Let’s say I have a bunch of enviromental variables in a project. I want to accure that I won’t forget to set on a VPS any of those when I deploy my project. Instead of seaching for them accross a project one by one and then setting them on a VPS manually, is there a way to simplify this process? By generating a file with them that I’ll then use on a VPS to set them up in one fell swoop. Or something similar. How is this done usually?
I’ll prefer a simple solution, with no third-party libraries.
Pending the answer to Louis’ request for more context:
If you’re hosting on a relatively recent Linux distribution that uses systemd, and you’re running directly on the host rather than through containers or another mechanism that might already have facilities for managing this, you could use an EnvironmentFiledirective in your systemd unit. Then whatever technique you use to ship the code to the deployment targets should write/rewrite that file. You can simulate using the same content locally during development with something like direnv.
Generally my position as well! But in this specific instance, most of the prior art (other than a dotenv Hex package that has a big warning on its README) is rather good, and shouldn’t be dismissed out of hand.
The way we do it is to have the code in our application only depend on settings in the configuration files.
These settings are then filled in by defaults on the development environment, but are fetched from environment variables in production.
Because all environment variable names are now mentioned in the production configuration, it is easier to see what needs to be configured.
In production, there are tools to make setting up the environment variables less error-prone. In our deployment process we specify a file that contains the environment variables in the application’s systemd service configuration (see that topic for more information and steps on how to do this). This does not require any extra tools, because systemd is already the thing that manages services by default on most Unix-machines.
Are they all read in the config/*.exs? Look them up there.
Do you have runtime calls to System.get_env/1? Replace them with a macro, which at compile time creates file with the env variables read. This will only give you the full list though on a pristine build.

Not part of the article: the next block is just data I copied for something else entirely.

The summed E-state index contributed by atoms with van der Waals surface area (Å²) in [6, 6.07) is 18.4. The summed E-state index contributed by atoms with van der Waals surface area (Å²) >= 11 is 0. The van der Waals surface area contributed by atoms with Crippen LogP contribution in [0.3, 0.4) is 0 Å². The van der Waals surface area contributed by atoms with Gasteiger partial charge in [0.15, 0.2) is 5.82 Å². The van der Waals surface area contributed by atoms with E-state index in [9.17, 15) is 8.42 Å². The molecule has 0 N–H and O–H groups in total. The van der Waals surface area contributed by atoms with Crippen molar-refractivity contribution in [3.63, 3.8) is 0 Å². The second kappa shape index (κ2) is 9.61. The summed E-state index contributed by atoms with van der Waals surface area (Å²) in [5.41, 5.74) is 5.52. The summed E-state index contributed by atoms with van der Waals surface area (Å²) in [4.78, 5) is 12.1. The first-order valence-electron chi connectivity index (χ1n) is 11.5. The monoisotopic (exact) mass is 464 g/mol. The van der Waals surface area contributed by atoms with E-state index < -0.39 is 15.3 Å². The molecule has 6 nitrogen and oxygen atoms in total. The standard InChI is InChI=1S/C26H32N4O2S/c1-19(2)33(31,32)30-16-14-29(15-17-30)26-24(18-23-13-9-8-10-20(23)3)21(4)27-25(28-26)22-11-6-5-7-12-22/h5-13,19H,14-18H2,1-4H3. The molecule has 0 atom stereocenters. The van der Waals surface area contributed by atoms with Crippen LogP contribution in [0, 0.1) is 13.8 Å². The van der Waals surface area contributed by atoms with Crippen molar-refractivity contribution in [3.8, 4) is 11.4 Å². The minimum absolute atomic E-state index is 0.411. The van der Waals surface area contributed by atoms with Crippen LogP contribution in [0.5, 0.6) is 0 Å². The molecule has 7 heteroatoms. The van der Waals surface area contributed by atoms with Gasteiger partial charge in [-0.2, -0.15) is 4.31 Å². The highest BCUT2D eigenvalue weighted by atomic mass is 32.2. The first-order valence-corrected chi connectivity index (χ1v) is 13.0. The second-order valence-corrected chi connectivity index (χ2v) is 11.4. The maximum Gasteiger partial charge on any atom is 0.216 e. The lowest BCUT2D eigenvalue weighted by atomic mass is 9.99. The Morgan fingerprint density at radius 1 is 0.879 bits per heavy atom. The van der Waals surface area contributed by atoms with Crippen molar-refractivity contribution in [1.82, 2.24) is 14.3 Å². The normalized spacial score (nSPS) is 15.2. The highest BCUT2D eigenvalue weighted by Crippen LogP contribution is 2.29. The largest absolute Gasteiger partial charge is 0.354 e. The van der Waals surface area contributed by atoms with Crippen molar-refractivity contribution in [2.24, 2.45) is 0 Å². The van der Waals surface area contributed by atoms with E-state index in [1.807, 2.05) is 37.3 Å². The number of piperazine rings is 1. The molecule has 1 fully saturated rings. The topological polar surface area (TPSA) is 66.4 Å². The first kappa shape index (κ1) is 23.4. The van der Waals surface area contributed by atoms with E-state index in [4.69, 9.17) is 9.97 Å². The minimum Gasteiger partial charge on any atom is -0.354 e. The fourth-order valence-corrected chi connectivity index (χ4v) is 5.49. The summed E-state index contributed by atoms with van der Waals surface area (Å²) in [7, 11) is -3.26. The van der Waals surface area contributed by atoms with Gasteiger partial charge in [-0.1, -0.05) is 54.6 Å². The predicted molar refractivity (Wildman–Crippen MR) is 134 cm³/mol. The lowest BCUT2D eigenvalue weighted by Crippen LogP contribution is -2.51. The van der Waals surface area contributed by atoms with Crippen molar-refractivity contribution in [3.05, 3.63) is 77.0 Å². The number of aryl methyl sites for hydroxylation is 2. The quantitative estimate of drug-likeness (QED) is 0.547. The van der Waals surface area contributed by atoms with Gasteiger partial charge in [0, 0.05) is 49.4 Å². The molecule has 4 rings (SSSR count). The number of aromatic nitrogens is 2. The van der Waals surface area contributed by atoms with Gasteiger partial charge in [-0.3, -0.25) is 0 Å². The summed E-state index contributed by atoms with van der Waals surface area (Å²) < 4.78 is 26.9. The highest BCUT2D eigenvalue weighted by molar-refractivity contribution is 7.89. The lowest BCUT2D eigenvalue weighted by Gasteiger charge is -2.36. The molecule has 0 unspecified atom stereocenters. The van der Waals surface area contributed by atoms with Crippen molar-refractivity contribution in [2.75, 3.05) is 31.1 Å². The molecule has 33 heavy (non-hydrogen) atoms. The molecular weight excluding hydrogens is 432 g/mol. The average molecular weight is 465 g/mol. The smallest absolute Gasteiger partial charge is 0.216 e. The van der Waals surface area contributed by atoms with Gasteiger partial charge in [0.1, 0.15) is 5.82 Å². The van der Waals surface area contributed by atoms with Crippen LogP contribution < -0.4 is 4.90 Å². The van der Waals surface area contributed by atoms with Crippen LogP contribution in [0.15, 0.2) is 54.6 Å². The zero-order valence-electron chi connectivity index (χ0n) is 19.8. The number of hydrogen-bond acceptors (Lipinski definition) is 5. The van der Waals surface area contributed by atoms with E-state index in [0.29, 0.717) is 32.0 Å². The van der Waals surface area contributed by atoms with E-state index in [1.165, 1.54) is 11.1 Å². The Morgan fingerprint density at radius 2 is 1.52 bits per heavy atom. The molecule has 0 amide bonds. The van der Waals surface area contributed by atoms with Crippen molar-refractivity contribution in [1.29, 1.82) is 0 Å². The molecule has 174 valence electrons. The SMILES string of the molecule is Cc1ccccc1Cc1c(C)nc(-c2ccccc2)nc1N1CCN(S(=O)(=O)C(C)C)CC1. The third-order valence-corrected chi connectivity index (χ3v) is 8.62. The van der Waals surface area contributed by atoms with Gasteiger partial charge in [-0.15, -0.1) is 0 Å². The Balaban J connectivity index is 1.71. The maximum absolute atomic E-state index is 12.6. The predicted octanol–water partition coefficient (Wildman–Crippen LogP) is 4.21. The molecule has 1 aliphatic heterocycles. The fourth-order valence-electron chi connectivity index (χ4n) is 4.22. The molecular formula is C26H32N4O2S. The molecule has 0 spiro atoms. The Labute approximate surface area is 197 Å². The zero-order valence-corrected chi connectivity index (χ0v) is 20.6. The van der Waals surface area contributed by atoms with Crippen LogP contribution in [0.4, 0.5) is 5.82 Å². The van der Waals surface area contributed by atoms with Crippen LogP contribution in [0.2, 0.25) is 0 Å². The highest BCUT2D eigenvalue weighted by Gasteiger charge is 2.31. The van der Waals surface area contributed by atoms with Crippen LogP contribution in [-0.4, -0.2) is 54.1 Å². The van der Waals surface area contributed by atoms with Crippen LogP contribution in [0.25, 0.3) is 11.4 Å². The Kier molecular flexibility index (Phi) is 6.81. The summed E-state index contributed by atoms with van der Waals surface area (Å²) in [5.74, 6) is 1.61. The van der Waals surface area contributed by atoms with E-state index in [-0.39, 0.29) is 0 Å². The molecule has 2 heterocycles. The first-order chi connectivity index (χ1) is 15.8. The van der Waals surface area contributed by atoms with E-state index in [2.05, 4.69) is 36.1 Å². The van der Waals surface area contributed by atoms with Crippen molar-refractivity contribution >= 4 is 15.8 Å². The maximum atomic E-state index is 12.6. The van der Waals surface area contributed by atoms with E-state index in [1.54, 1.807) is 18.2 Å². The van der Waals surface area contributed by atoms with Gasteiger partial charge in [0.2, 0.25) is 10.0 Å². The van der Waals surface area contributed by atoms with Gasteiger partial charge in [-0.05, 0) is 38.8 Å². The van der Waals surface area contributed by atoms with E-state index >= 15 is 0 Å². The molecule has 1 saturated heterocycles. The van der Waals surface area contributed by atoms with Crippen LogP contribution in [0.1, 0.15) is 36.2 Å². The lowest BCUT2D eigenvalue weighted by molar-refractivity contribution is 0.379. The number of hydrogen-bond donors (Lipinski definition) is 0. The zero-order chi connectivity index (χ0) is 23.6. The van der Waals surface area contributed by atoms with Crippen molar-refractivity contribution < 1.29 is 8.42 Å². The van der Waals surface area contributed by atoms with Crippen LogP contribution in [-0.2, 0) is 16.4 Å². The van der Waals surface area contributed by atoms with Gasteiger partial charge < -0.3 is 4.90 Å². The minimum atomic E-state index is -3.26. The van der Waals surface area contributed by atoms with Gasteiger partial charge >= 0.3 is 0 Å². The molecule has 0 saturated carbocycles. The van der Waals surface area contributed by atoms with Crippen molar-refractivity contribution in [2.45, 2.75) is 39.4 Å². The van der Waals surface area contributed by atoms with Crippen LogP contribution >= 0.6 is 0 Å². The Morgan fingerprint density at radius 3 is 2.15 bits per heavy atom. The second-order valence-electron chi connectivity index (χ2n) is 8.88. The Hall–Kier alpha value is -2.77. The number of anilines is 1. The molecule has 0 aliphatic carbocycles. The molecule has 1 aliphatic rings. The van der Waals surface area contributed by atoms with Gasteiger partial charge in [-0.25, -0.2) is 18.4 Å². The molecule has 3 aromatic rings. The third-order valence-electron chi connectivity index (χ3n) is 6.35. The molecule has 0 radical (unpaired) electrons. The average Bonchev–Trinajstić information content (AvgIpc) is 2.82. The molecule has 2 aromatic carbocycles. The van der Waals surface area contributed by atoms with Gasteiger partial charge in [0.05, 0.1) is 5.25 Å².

Do you use distilleries deprecated(?) REPLACE_OS_VARS? Skim the config files again.
Do you use distilleries config providers? Skim the appropriate provider.
Do you use more than one of the above? Combine solutions as necessary.
Last but not least, better document those right from the start in your next project. Also I have learnt the hard way, do not read config lazily at runtime. Do it in a central place at “boot” and have a central place to put it. On the BEAM the application environment is a good place to do so.
If you have a single file that lists all pieces of configuration information you need, then you can see what configuration settings your application requires in a single glance.
If calls to System.get_env/1 are sprinkled all through your application, then you will not be able to see this at a single glance. If you are lucky, a smart text-search will find all occurrences, but don’t count on it.
Assume that you have what in the production configuration only?
I assume that you will configure each of your environments (development, testing, production; maybe others). Whether they are configured in all environments using environment variables, using hard-coded values or some other method does not matter (and might vary per setting).
You seem to disagree with each of the suggestions that people have offered - which is absolutely your prerogative, as its your project and your needs. However, you’re not sharing much specific/objective feedback about why those approaches are either unsuitable or incomplete, and you’ve been somewhat less than forthcoming about your own requirements/constraints and about what you’ve tried so far. Given that this whole exercise is a volunteer effort for each of the other participants in the thread, you can only expect so many attempts before people expect your answer will always be “no, I don’t like that” and move on. Good luck with your solution, I’m confident there is a suitable approach out there somewhere!